Broda, M., Hill, C.A.S. (2021). Conservation of Waterlogged Wood—Past, Present and Future Perspectives. Forests 12(9), 1193.
This paper reviews the degradation, preservation and conservation of waterlogged archaeological wood. Degradation due to bacteria in anoxic and soft-rot fungi and bacteria in oxic waterlogged conditions is discussed with consideration of the effect on the chemical composition of wood, as well as the deposition of sulphur and iron within the structure. The effects on physical properties are also considered. The paper then discusses the role of consolidants in preserving waterlogged archaeological wood after it is excavated as well as issues to be considered when reburial is used as a means of preservation. The use of alum and polyethylene glycol (PEG) as consolidants is presented along with various case studies with particular emphasis on marine artefacts. The properties of consolidated wood are examined, especially with respect to the degradation of the wood post-conservation. Different consolidants are reviewed along with their use and properties. The merits and risks of reburial and in situ preservation are considered as an alternative to conservation.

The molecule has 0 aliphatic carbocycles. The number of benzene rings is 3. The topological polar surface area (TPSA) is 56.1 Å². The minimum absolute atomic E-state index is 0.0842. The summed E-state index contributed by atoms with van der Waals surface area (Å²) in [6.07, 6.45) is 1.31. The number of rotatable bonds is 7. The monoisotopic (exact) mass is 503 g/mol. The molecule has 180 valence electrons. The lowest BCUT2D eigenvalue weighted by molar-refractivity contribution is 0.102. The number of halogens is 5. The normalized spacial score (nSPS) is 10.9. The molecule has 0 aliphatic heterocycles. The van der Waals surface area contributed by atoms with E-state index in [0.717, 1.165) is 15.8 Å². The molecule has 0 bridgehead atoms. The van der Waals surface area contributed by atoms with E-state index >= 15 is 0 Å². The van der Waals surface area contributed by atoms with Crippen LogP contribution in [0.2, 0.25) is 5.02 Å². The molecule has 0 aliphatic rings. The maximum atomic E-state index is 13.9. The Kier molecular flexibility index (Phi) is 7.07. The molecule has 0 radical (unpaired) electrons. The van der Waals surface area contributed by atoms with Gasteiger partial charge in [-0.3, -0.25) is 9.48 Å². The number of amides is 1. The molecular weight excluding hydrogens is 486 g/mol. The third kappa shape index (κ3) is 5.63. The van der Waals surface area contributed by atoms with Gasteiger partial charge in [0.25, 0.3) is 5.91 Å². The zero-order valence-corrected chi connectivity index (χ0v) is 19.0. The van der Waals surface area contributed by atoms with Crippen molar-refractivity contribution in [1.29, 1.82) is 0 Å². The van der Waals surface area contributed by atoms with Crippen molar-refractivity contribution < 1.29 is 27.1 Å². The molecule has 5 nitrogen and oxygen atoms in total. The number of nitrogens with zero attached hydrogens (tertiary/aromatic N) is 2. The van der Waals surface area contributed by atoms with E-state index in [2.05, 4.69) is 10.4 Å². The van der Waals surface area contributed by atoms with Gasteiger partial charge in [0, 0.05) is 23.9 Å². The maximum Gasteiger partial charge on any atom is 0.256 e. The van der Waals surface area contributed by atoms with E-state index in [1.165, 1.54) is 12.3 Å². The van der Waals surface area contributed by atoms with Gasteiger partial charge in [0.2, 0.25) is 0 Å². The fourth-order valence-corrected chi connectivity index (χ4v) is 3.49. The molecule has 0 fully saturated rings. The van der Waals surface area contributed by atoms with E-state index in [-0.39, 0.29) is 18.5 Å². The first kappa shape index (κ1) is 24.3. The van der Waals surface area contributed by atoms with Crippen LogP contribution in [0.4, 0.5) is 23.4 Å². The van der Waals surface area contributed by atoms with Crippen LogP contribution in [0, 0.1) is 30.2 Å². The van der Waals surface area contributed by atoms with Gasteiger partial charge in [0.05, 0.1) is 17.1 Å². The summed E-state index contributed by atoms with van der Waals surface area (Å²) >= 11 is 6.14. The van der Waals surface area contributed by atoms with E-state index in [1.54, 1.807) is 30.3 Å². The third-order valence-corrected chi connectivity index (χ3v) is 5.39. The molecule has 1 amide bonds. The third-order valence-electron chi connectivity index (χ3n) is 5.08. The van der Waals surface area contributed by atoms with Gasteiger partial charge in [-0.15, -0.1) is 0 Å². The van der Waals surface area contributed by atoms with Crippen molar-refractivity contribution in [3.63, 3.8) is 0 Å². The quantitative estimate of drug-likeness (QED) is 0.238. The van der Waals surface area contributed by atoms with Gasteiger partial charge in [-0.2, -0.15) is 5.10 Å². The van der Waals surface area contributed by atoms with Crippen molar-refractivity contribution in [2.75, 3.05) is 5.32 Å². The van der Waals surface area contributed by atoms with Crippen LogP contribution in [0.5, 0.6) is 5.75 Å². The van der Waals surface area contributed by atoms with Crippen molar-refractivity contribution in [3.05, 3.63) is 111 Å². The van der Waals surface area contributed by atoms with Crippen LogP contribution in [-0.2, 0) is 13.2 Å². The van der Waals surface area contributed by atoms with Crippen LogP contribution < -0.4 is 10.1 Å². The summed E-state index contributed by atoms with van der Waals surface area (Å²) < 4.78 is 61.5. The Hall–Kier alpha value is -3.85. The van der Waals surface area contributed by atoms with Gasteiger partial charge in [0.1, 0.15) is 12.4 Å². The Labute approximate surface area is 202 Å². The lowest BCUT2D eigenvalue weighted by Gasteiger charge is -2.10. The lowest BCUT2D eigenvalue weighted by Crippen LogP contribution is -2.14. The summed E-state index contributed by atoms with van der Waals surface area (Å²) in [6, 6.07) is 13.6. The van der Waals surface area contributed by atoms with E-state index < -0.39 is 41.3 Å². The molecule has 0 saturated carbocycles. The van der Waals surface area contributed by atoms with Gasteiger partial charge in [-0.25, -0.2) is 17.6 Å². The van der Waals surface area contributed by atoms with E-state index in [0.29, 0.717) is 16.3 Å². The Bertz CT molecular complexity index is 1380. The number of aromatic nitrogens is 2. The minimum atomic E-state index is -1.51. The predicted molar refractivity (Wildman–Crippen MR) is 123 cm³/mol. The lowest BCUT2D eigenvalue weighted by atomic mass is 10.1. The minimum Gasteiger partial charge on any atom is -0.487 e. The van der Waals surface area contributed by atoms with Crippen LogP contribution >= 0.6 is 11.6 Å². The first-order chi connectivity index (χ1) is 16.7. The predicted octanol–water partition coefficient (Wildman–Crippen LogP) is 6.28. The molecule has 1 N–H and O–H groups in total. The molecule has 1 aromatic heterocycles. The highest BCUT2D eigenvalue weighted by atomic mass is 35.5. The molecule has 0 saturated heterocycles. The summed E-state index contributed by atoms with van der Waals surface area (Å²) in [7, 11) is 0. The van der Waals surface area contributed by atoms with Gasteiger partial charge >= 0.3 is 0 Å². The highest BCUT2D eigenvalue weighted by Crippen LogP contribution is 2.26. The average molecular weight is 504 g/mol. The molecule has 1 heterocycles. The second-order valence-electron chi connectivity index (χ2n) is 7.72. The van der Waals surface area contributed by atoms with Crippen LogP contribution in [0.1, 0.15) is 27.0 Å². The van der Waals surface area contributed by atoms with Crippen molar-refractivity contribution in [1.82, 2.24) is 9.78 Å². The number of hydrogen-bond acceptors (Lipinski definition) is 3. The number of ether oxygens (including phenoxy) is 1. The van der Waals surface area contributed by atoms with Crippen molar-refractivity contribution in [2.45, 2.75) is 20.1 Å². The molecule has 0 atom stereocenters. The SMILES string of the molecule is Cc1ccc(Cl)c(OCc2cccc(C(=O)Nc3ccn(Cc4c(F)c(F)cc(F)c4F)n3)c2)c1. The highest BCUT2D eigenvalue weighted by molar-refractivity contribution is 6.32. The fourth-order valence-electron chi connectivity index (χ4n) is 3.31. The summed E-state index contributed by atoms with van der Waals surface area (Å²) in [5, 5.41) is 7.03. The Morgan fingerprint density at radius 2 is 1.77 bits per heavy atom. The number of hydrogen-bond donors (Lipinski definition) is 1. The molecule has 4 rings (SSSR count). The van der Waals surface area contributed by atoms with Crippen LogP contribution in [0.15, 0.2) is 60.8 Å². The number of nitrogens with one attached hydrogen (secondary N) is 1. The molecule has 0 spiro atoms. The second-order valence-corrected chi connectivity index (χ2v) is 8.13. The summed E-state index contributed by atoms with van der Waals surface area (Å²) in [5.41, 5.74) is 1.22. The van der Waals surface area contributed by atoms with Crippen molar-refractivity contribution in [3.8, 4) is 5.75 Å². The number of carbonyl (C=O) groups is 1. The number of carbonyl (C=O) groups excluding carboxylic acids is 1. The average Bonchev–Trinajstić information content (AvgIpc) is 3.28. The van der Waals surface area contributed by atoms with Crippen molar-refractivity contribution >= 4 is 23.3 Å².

Keywords: waterlogged wood, consolidation, archaeological wood, sorption, degradation, drying, wood conservation, PEG, alum, reburial, in situ preservation